When the value of complexity turns negative, a society plagued by an inability to react remains as complex as ever, right up to the moment where it becomes suddenly and dramatically simpler, which is to say right up to the moment of collapse. Collapse is simply the last remaining method of simplification.

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If “Risk Leaders” don’t know…how can their bankers and insurers?

Here is the latest video offering from Ontonix, I trust that you will find it informative!

From a personal perspective communicating, to a prospective client or interested party, what “Quantitative Complexity Management” is about is a complex task in itself and I sincerely hope that this video explains the process, the valuable (previously hidden) information that can be obtained and how a business can derive enormous benefit from such insight.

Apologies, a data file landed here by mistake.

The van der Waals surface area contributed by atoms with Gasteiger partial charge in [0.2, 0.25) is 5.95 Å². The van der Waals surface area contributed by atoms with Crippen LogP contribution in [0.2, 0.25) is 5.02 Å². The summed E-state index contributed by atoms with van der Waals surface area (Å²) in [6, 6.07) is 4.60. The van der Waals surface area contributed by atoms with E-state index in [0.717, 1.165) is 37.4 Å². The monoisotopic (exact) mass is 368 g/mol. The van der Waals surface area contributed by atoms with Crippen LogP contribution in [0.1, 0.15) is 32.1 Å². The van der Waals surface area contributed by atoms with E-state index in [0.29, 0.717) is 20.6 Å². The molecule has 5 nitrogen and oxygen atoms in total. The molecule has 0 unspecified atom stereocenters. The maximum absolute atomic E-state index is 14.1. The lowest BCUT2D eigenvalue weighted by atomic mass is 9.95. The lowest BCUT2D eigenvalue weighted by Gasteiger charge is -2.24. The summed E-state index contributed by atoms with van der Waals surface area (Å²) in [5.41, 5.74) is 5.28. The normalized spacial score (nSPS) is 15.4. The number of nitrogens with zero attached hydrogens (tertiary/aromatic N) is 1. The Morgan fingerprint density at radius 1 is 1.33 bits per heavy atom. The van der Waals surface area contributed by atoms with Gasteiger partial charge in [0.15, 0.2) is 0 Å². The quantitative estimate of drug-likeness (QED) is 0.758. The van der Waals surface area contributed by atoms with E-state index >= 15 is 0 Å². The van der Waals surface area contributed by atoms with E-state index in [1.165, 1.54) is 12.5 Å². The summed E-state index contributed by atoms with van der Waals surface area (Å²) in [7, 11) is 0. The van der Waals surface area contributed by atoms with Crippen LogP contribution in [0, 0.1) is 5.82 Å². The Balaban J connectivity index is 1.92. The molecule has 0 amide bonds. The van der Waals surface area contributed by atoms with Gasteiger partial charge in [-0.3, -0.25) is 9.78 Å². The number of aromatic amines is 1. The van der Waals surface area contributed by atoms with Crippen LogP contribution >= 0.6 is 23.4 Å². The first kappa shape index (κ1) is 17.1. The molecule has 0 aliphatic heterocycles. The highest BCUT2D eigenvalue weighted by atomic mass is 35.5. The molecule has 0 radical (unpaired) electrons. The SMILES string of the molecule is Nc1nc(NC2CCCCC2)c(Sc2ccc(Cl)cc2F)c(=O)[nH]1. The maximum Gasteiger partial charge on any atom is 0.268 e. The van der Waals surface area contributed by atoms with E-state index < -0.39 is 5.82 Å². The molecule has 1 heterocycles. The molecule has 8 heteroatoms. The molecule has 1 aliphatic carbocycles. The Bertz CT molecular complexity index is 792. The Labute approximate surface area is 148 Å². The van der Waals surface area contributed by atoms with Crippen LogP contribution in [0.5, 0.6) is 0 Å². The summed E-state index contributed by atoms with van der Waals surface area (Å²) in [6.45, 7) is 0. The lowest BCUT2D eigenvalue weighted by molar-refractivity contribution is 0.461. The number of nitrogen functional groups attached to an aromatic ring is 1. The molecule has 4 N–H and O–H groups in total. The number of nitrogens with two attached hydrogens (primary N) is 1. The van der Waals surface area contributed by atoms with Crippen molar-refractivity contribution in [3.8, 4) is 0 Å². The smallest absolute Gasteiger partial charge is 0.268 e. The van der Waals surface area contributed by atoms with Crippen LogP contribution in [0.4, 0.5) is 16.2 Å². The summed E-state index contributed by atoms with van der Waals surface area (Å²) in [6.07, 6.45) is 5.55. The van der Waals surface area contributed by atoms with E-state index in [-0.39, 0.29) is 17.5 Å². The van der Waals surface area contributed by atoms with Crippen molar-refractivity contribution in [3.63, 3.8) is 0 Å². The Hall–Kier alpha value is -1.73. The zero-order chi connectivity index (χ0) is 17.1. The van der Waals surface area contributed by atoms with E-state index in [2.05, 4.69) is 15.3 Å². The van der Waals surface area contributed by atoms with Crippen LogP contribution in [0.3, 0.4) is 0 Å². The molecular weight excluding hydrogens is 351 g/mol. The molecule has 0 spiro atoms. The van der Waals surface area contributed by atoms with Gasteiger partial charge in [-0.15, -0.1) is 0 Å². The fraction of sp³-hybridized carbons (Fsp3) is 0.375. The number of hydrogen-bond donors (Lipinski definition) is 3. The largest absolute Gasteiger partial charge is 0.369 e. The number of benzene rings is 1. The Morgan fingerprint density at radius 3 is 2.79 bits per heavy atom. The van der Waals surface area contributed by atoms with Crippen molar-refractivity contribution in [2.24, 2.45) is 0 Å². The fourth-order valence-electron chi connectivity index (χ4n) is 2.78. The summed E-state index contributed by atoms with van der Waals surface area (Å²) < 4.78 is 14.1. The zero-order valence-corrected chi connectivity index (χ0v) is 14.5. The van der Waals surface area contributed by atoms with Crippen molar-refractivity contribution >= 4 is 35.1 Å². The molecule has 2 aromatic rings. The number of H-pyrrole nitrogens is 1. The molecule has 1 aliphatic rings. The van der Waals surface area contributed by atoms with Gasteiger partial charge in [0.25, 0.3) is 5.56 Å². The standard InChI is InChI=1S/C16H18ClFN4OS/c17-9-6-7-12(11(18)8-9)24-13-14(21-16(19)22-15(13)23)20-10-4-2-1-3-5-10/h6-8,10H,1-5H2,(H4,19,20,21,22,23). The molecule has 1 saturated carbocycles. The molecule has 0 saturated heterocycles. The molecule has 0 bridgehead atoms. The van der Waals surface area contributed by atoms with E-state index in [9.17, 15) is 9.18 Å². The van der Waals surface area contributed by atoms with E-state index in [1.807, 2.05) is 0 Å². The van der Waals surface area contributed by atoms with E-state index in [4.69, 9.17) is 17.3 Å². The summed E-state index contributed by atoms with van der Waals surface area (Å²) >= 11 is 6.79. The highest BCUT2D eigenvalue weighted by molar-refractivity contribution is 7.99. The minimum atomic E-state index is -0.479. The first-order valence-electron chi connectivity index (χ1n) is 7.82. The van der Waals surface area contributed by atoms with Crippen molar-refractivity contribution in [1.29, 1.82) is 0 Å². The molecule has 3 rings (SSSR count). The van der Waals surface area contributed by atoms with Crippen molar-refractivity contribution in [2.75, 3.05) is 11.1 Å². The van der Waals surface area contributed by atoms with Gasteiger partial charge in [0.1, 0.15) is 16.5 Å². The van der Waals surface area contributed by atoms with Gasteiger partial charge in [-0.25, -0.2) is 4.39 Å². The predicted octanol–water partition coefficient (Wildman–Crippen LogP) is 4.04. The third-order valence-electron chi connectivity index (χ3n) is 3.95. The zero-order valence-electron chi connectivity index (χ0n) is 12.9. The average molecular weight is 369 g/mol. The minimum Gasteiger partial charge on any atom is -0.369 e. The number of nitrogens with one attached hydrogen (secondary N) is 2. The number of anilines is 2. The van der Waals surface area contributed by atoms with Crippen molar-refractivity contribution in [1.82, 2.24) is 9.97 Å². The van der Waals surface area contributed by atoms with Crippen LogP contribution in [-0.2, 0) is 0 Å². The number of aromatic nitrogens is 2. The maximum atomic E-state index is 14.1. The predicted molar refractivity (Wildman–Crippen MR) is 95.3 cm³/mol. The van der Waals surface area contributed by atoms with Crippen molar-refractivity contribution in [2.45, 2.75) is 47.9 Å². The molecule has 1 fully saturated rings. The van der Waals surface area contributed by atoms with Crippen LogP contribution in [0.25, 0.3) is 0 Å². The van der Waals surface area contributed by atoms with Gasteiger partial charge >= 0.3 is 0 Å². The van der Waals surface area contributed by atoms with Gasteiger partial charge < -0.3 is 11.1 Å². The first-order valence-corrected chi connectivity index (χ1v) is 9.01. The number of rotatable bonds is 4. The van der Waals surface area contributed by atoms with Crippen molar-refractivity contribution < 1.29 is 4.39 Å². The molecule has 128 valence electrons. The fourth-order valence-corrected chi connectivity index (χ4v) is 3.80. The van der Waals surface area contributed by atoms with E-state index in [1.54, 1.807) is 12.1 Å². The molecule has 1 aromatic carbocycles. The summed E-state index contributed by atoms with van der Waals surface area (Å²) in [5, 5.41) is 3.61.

The case study is an interesting and, in the current climate, a relatively unusual one. It is a successful, growing, business with a management team who, despite their obvious success, appreciate that there is more to learn about the business, They are prepared to be proactive and to seek out sources of risk. They are the type of RISK LEADERS who appreciate that ERM, Legal, Regulatory compliance can count for little if the underlying structure of the business is fragile. They are ensuring that the business is “fit for randomness”. That they are robust. To a bank or an insurer they represent an excellent risk:

financial – credit – management liability (D&O) – property – casualty


“Running a company based on just the financials is like driving a car by only looking at the rear view mirror!”

With Ontospace we are able to map internal operational interdependencies and effectiveness as well as external supply chain robustness. We can provide the same in depth analysis and, if required, real-time monitoring of critical operations or processes.

COMPLEXITY is not an imaginary foe dreamt up just to make life more difficult than it already is for modern business. It is the inevitable consequence of the advancements we have made. We view a business as the dynamic (non-linear) complex “system” that it is and needs to be.